In 2007, Sen. Frank Lautenberg (D-NJ) introduced legislation giving the Justice Department the discretion to prohibit gun sales to terror suspects. The legislation was supported by gun-control groups as well as the Bush administration.
Siding with the gun industry in opposing closing this “terror gap” was Randy Scheunemann, now Sen. John McCain’s (R-AZ) top foreign policy adviser. Newsweek reports that Scheunemann lobbied against the bill on behalf of the National Shooting Sports Foundation:
One group opposed to closing the loophole is the National Shooting Sports Foundation, a gun manufacturers’ trade association. Until this spring, one of its congressional lobbyists was Randy Scheunemann … Registration documents filed by Scheunemann’s company, Orion Strategies, list the terror-gap bill as one of its specific lobbying objectives, and the registrations listed Scheunemann as a lobbyist until he took a leave.
In response, the McCain campaign “declined to say if Scheunemann had ever lobbied McCain on gun-control bills.” McCain spokesperson Jill Hazelbaker said that Scheunemann is a “foreign-policy adviser.” In March, however, Scheunemann told National Journal that “he has weighed in with advice on Second Amendment and firearms issues” in advising McCain:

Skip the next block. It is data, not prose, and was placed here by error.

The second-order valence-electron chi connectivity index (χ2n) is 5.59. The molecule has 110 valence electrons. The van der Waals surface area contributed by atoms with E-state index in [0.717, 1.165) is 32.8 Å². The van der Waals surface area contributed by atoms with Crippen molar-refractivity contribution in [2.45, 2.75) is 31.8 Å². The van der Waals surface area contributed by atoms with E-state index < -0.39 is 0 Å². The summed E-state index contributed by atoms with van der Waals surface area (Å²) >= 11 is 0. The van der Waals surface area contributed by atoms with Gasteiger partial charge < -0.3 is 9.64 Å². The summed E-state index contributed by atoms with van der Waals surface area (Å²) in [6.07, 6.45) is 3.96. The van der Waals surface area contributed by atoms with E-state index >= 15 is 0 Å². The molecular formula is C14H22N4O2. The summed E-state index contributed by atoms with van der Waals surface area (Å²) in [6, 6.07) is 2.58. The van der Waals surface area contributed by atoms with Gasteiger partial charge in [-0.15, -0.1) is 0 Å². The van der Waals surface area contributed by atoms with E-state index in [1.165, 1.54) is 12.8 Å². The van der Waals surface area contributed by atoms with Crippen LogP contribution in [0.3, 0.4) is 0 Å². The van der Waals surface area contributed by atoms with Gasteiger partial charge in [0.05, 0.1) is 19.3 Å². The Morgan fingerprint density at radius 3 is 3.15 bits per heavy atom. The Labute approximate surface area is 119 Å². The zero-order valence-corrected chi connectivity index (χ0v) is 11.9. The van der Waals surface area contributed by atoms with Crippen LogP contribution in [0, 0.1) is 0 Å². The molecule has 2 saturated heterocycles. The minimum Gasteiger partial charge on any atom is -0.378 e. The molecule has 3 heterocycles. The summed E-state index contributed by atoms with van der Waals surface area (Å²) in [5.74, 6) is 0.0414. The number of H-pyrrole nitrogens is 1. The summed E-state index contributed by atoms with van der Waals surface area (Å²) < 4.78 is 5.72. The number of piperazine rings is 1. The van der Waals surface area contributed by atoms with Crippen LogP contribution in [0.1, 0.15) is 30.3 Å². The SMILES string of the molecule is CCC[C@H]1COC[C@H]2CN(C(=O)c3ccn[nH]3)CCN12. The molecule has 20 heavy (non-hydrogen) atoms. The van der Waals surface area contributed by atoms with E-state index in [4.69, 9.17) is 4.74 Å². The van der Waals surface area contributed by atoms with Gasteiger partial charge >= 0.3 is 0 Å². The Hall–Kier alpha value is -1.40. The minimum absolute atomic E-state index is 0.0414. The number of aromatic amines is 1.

Officially the top foreign policy and national security adviser to McCain’s campaign, Scheunemann told National Journal in March he has weighed in with advice on Second Amendment and firearms issues. He said he had stopped lobbying for all his clients early this year, and his lobbying registration forms show that the NRA work ended at the end of 2007.
After McCain spoke to the NRA national convention in May, “Scheunemann spent most of his time at the event backstage — where McCain had a brief meeting with NRA leaders.”
Hinting at yet another conflict of interest, the McCain campaign “refused to answer questions about whether the senator supports or opposes the White House plan to close the loophole” giving expanded gun rights to terrorists, reports Newsweek.